Timothy

Tom Bentley, Ballymena, N. Ireland

Part 17 of 18 of the series Key Men in sacred history

The first notice of this companion of Paul in the Scriptures is in Acts 16. 1. No wonder Paul, who no longer had Barnabas and Mark with him, but only Silas, felt that God had raised up Timothy as a fresh and promising companion, and 'him would Paul have to go forth with him'. Timothy, a disciple and 'well reported of by the brethren' not only at Lystra, but at the more important city of Iconium, was the one whom God had been preparing for this moment of crisis, and, indeed, for the life of service which lay before him in the purpose of God. These studies of key men have shewn us that God is never taken in an emergency, and that He always has a vessel ready for His use to meet the crisis. May we have such an experience of God that we may be available to Him when occasion demands.
It is significant that the term 'man of God' used by the apostle in addressing Timothy occurs only twice in the New Testament and in both cases it is applied to Timothy (see I Tim. 6. 11 and 2 Tim. 3. 17). The two passages where the term occurs indicate clearly the true character of the man of God. He is one who is free from the love of money and the snares and temptations thereof, one who pursues holiness, fights the good fight of faith, and one whose life and service is regulated and controlled by the Word of God. Such men arc needed everywhere today. Shall we not apply these tests to ourselves, and learn whether we arc in reality and truth men of God?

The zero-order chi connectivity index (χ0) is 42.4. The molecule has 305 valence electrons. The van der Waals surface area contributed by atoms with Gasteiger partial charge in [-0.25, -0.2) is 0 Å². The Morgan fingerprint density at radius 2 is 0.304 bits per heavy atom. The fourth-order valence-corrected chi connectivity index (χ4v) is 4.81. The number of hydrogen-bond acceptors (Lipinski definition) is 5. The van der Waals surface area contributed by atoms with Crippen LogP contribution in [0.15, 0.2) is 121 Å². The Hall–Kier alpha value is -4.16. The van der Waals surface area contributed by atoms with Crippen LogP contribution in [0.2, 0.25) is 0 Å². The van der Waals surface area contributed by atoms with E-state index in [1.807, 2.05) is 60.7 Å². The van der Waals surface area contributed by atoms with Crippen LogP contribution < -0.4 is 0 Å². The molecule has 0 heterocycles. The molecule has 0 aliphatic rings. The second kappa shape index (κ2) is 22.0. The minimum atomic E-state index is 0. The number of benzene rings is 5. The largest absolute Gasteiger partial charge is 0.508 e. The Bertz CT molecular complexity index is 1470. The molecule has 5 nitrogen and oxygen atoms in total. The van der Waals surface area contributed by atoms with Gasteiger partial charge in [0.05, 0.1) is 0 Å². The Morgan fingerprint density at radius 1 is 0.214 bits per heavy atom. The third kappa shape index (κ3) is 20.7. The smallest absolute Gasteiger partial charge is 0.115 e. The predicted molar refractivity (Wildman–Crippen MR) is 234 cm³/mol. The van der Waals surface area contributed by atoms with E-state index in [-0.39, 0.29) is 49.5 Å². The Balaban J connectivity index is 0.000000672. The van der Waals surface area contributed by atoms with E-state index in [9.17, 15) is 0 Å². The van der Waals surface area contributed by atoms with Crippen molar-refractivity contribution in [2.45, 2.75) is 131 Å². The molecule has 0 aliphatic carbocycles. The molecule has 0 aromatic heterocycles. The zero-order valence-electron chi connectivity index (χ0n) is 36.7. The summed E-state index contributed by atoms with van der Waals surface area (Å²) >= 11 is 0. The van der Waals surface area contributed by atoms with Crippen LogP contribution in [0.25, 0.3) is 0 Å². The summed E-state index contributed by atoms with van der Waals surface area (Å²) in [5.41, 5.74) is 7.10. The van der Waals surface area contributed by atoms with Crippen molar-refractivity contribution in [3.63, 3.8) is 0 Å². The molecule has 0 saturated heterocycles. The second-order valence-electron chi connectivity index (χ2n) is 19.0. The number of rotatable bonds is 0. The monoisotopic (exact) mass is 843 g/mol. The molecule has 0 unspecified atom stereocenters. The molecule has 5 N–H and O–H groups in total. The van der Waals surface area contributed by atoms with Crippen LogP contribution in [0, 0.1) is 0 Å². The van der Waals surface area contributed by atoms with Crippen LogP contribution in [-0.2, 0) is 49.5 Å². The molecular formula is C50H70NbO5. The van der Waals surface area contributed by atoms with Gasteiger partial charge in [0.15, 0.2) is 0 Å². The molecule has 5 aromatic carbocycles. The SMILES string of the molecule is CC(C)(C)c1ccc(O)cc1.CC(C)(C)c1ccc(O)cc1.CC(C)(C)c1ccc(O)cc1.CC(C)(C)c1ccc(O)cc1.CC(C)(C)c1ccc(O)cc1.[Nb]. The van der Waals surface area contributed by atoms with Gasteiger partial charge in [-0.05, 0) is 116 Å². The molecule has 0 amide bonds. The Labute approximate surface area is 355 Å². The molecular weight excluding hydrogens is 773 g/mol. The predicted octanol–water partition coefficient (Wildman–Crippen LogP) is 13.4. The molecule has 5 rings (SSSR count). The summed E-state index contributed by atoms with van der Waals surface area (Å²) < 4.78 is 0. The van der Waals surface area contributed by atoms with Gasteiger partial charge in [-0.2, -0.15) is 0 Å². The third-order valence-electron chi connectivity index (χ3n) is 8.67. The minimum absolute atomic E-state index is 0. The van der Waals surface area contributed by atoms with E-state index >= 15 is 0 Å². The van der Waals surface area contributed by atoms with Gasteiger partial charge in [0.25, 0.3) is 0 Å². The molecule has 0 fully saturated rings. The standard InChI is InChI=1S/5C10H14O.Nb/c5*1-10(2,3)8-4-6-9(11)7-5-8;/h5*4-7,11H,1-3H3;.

The believer is safe only as he cleaves to the Lord and to His Word. The present world conditions may well disturb and daunt the careless and worldly-minded, but they will serve to arouse and stimulate the true servant of God to greater zeal and faithfulness in the service of the Lord, and inspire him to a deeper devotedness. Let us make sure that we at least have the inner reality. Let us see that the Word of God effectually works in our hearts, 1 Thess. 2. 13, and that it is leaving its impress upon our character, Rom. 6. 17.